You will spend the night with one other person from your party in spacious, eight-man tent, permanently fixed atop a flat and sturdy wooden tent pad. Our sleeping pads are triple the thickness of a typical backpacking sleeping pad, and pair perfectly with a day of activity and sounds of the ocean to ensure you have a comfortable slumber in the wilderness.
On your second day, you will wake up to the smell of hot coffee and sizzling breakfast. The pace of your morning will be dictated by the weather and currents of that day. On favourable days, breakfast will be served between 7 and 8 a.m., and there will be lots of time to relax and get organized. Once the kayaks are packed and moved down to the water, you will launch and begin the second half of your adventure. Your route home will depend on the weather forecast, but our focus will remain what the group desires and possible wildlife viewing. If your group happens upon a pod of orcas, your guide can deploy a research grade hydrophone and amplifier, allowing you to listen to their incredible conversations. Some of our guides can even identify which clan a family pod of orca belong to, based on their unique dialects.
You will have lunch on a remote beach before paddling the last leg towards Telegraph Cove. Your group will return to the cove by 3:30 p.m. After a quick debrief with your guide at their chart, you may grab your belongings and be on your way. We do the entire cleanup! However, many guests prefer to stay a while, reliving the adventure with new friends and exchanging contact information, so pictures can be shared.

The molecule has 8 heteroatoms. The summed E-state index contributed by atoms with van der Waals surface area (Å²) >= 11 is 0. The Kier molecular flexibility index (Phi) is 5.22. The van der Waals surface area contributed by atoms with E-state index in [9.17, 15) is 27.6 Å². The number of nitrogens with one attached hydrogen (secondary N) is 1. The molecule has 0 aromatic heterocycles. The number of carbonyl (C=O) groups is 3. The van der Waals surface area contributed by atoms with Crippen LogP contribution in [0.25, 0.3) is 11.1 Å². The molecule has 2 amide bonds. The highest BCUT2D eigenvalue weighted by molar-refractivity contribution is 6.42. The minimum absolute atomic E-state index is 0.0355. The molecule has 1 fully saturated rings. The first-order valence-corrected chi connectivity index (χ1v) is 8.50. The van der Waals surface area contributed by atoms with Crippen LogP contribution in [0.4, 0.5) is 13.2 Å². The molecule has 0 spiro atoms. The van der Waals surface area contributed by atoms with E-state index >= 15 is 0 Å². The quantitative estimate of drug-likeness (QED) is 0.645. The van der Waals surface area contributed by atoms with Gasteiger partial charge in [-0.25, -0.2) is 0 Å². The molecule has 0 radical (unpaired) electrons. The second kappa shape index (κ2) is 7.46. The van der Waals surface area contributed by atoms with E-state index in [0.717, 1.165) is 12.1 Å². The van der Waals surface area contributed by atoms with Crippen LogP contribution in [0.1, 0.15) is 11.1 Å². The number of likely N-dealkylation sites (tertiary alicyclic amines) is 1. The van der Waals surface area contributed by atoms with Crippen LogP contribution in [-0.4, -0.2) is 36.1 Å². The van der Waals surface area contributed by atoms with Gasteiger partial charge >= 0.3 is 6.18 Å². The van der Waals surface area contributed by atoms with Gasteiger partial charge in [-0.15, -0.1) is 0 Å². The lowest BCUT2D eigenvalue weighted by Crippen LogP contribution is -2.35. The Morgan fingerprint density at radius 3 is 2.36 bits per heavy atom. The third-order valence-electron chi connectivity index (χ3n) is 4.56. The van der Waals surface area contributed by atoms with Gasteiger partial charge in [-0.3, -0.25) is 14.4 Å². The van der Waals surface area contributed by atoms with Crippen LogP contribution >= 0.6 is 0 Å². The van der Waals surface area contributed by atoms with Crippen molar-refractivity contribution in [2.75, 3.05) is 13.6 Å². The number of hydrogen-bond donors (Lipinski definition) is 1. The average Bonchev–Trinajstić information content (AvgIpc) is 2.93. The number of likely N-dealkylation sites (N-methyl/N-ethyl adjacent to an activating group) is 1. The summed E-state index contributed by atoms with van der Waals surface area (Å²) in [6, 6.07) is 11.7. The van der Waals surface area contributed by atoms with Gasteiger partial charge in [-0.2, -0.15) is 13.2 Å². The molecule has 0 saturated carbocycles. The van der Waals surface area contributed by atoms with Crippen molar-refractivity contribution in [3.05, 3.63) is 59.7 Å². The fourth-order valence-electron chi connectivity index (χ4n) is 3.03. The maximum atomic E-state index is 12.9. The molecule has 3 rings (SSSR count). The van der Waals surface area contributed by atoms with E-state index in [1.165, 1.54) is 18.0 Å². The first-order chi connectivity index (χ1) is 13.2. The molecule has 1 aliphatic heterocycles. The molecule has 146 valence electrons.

Be sure to take some time to visit the Whale Interpretive Centre’s incredible collection of skeletons before departing Telegraph Cove.
We typically follow this itinerary; however on some occasions, guides need to make changes due to weather or tidal considerations. Our goal will always be to provide you with the best possible wildlife and kayaking experience.
The Queen Charlotte and Johnstone Straits attract an abundance of marine mammals in the summers but are much quieter in the winters. Because of this seasonality, we ask guests to pair their wildlife hopes appropriately with the dates of their visit.
Over 200 Northern Resident Orcas call this area home in the summer. These oceanic mammals travel in family pods and forage in the Johnstone and Queen Charlotte Straits for their favourite food: the chinook salmon. They reside in the Straits for an average of two months, typically arriving around mid-July and staying until early September.
Larger, more nomadic Transient Orcas (Bigg’s) are seen sporadically in the waters as well. They travel and behave less predictably, but occasionally pass by in a typically quiet and stealthy fashion (unless a porpoise crosses their path…).